Release Date: December 7, 2021
Contact:  Michael Rushford
(916) 446-0345

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The U. S. Supreme Court will hear oral argument Wednesday in its review of two Ninth Circuit rulings in Arizona murder cases. The rulings announced new delays in the death sentence of an Arizona double murderer and overturned the conviction of a man found guilty of killing a 4-year-old girl. At issue in Shinn v. Ramirez & Jones is whether the attorneys for the convicted murderers can introduce new evidence on federal habeas corpus that they failed to present during years of state court review, which is prohibited under federal law.

The Criminal Justice Legal Foundation has joined these cases to encourage a decision to overturn the Ninth Circuit’s ruling.

A jury convicted David Ramirez, a parolee with two violent prior felonies, on strong evidence of the 1989 stabbing murder of his girlfriend and her 15-year-old daughter. On the day of the murders, police were summoned to the victims’ apartment by neighbors who heard screaming. Ramirez was found covered in blood inside the apartment alone with the victims’ bodies. Both died of multiple stab wounds, and the girl was found nude. Ramirez later admitted having sex with the young girl on the night of the murders as well as on four prior occasions. At trial, Ramirez did not deny his guilt, but claimed that his difficult childhood and mental disabilities disqualified him from a death sentence. The judge disagreed and, based upon the aggravating circumstances, sentenced him to death. After several years of review on appeal and state habeas corpus, Ramirez claimed for the first time on federal habeas corpus that his trial attorney was incompetent because he failed to introduce evidence of his “mental retardation, brain damage, impaired intellectual functioning, childhood poverty, childhood neglect and abuse, in utero exposure to pesticides and alcohol, and the fact that he was the product of the rape of his 15-year-old mother by his uncle. He also contends that [his attorney failed] to provide [appointed expert] Dr. McMahon with additional information concerning Ramirez’s low IQ scores and poor grades.”

Barry Jones was convicted of the 1994 sexual assault and murder of his girlfriend’s 4-year-old daughter. Neighbors testified to seeing Jones hit the child the day before she died. Friends testified that while visiting Jones that evening they saw the little girl lying on a couch bleeding and crying in pain. Jones lied, saying that a paramedic had examined her. Early the next morning, after the little girl died, Jones dropped her and her mother off at a hospital and drove away. The Pima County medical examiner determined that the child died from an infection caused by blunt force trauma to the abdomen and that she had also been sexually assaulted. For these crimes, Jones received a death sentence. After his conviction and sentence were upheld by Arizona courts on direct review and state habeas corpus, Jones claimed for the first time, on federal habeas corpus, that his trial attorney had been incompetent for failing to sufficiently challenge the medical evidence. He claims the attorney should have introduced experts questioning the timeline for the child’s injuries.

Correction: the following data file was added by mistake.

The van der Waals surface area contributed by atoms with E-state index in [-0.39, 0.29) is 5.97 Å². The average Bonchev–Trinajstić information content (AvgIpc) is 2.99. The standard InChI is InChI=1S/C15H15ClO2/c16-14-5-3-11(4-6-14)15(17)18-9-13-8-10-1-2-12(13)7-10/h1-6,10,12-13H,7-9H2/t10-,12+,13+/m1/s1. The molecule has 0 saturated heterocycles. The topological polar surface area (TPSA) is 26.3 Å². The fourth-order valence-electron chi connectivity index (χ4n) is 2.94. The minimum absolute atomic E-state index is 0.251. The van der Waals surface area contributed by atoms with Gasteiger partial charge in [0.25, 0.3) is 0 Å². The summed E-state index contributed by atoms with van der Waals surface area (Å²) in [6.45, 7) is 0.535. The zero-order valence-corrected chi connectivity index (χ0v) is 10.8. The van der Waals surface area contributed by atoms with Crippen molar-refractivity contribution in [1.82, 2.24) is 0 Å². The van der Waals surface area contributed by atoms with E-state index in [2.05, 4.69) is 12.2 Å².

In Ramirez’s case, the federal district court denied the murderer’s claims, finding that based upon the trial record, the defense attorney was not incompetent. In Jones’s case, the district court initially denied the claims but granted them after the Ninth Circuit sent the case back. The Ninth Circuit ruled in favor of both murderers on appeal, announcing that the U. S. Supreme Court’s 2012 ruling in Martinez v. Ryan allowed the new evidence.

When the U. S. Supreme Court agreed to hear Arizona’s appeal, the Criminal Justice Legal Foundation agreed to join the case. In a scholarly amicus curiae (friend of the court) brief, Foundation Legal Director Kent Scheidegger argues that the Antiterrorism and Effective Death Penalty Act of 1996 clearly restricts the introduction of new claims and evidence that could have been presented during the state court review of the convictions and sentences. To the extent that the Martinez decision might be interpreted to conflict with that restriction, the federal statute prevails.

“Both defendants had the opportunity to make their cases in state court,” said Scheidegger. “The Ninth Circuit defied an Act of Congress to give them a do-over that the law forbids. We hope the Supreme Court will correct this error and restore the rule of law,” he added.

CJLF Legal Director Kent Scheidegger is available for comment at (916) 446-0345